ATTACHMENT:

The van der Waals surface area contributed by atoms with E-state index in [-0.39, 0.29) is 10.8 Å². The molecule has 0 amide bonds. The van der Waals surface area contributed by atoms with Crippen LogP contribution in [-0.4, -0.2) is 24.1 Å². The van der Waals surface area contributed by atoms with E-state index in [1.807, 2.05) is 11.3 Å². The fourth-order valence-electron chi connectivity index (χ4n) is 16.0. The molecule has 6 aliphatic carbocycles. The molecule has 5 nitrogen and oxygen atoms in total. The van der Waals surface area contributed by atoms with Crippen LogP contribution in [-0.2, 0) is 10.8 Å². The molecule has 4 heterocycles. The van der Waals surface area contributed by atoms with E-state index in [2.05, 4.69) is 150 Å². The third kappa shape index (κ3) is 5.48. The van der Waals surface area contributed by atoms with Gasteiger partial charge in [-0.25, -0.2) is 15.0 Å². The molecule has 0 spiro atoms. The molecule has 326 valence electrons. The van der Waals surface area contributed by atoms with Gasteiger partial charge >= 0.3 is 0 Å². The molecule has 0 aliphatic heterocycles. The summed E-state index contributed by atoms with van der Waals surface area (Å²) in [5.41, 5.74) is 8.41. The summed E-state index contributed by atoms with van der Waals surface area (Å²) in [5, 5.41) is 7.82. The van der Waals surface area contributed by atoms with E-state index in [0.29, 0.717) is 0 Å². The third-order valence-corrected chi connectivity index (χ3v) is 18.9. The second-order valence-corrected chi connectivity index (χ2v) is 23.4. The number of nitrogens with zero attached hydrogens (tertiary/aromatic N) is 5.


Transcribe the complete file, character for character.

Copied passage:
The van der Waals surface area contributed by atoms with E-state index in [-0.39, 0.29) is 10.8 Å². The molecule has 0 amide bonds. The van der Waals surface area contributed by atoms with Crippen LogP contribution in [-0.4, -0.2) is 24.1 Å². The van der Waals surface area contributed by atoms with E-state index in [1.807, 2.05) is 11.3 Å². The fourth-order valence-electron chi connectivity index (χ4n) is 16.0. The molecule has 6 aliphatic carbocycles. The molecule has 5 nitrogen and oxygen atoms in total. The van der Waals surface area contributed by atoms with Crippen LogP contribution in [-0.2, 0) is 10.8 Å². The molecule has 4 heterocycles. The van der Waals surface area contributed by atoms with E-state index in [2.05, 4.69) is 150 Å². The third kappa shape index (κ3) is 5.48. The van der Waals surface area contributed by atoms with Gasteiger partial charge in [-0.25, -0.2) is 15.0 Å². The molecule has 0 spiro atoms. The molecule has 326 valence electrons. The van der Waals surface area contributed by atoms with Gasteiger partial charge >= 0.3 is 0 Å². The molecule has 0 aliphatic heterocycles. The summed E-state index contributed by atoms with van der Waals surface area (Å²) in [5.41, 5.74) is 8.41. The summed E-state index contributed by atoms with van der Waals surface area (Å²) in [5, 5.41) is 7.82. The van der Waals surface area contributed by atoms with E-state index in [0.29, 0.717) is 0 Å². The third-order valence-corrected chi connectivity index (χ3v) is 18.9. The second-order valence-corrected chi connectivity index (χ2v) is 23.4. The number of nitrogens with zero attached hydrogens (tertiary/aromatic N) is 5.